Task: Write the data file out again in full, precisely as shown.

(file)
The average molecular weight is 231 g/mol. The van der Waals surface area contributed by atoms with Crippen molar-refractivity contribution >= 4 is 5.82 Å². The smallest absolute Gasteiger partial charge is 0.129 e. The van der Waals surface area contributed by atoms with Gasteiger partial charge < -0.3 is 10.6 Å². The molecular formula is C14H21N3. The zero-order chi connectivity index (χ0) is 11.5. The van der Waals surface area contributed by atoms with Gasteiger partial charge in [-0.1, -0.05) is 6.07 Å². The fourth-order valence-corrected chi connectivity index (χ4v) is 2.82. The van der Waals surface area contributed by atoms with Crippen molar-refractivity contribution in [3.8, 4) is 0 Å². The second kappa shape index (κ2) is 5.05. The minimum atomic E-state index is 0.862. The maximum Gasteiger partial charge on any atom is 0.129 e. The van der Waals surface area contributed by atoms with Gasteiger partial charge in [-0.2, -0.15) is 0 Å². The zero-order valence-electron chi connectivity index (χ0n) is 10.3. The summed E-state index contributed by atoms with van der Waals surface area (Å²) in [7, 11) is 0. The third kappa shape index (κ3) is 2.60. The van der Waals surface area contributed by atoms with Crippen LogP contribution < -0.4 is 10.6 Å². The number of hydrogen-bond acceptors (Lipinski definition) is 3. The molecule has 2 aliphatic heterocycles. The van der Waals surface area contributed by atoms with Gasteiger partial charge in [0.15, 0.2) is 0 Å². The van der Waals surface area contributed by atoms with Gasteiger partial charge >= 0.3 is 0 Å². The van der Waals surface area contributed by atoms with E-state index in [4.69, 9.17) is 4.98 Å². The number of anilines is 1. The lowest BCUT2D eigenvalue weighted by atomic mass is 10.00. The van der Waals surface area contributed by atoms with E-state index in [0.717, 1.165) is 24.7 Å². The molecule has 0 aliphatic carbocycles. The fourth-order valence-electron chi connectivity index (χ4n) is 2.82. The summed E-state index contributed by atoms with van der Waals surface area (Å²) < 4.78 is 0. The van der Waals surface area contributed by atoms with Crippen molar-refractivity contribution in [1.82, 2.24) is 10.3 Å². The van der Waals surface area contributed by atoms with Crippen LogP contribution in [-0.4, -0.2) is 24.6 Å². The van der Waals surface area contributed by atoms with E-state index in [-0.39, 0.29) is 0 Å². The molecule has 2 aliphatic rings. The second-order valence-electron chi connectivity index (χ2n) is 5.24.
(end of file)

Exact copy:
The average molecular weight is 231 g/mol. The van der Waals surface area contributed by atoms with Crippen molar-refractivity contribution >= 4 is 5.82 Å². The smallest absolute Gasteiger partial charge is 0.129 e. The van der Waals surface area contributed by atoms with Gasteiger partial charge < -0.3 is 10.6 Å². The molecular formula is C14H21N3. The zero-order chi connectivity index (χ0) is 11.5. The van der Waals surface area contributed by atoms with Gasteiger partial charge in [-0.1, -0.05) is 6.07 Å². The fourth-order valence-corrected chi connectivity index (χ4v) is 2.82. The van der Waals surface area contributed by atoms with Crippen molar-refractivity contribution in [3.8, 4) is 0 Å². The second kappa shape index (κ2) is 5.05. The minimum atomic E-state index is 0.862. The maximum Gasteiger partial charge on any atom is 0.129 e. The van der Waals surface area contributed by atoms with Gasteiger partial charge in [-0.2, -0.15) is 0 Å². The zero-order valence-electron chi connectivity index (χ0n) is 10.3. The summed E-state index contributed by atoms with van der Waals surface area (Å²) in [7, 11) is 0. The third kappa shape index (κ3) is 2.60. The van der Waals surface area contributed by atoms with Crippen LogP contribution < -0.4 is 10.6 Å². The number of hydrogen-bond acceptors (Lipinski definition) is 3. The molecule has 2 aliphatic heterocycles. The van der Waals surface area contributed by atoms with Gasteiger partial charge in [0.15, 0.2) is 0 Å². The van der Waals surface area contributed by atoms with Gasteiger partial charge >= 0.3 is 0 Å². The van der Waals surface area contributed by atoms with E-state index in [4.69, 9.17) is 4.98 Å². The number of anilines is 1. The lowest BCUT2D eigenvalue weighted by atomic mass is 10.00. The van der Waals surface area contributed by atoms with E-state index in [0.717, 1.165) is 24.7 Å². The molecule has 0 aliphatic carbocycles. The fourth-order valence-electron chi connectivity index (χ4n) is 2.82. The summed E-state index contributed by atoms with van der Waals surface area (Å²) < 4.78 is 0. The van der Waals surface area contributed by atoms with Crippen molar-refractivity contribution in [1.82, 2.24) is 10.3 Å². The van der Waals surface area contributed by atoms with Crippen LogP contribution in [-0.4, -0.2) is 24.6 Å². The van der Waals surface area contributed by atoms with E-state index in [-0.39, 0.29) is 0 Å². The molecule has 2 aliphatic rings. The second-order valence-electron chi connectivity index (χ2n) is 5.24.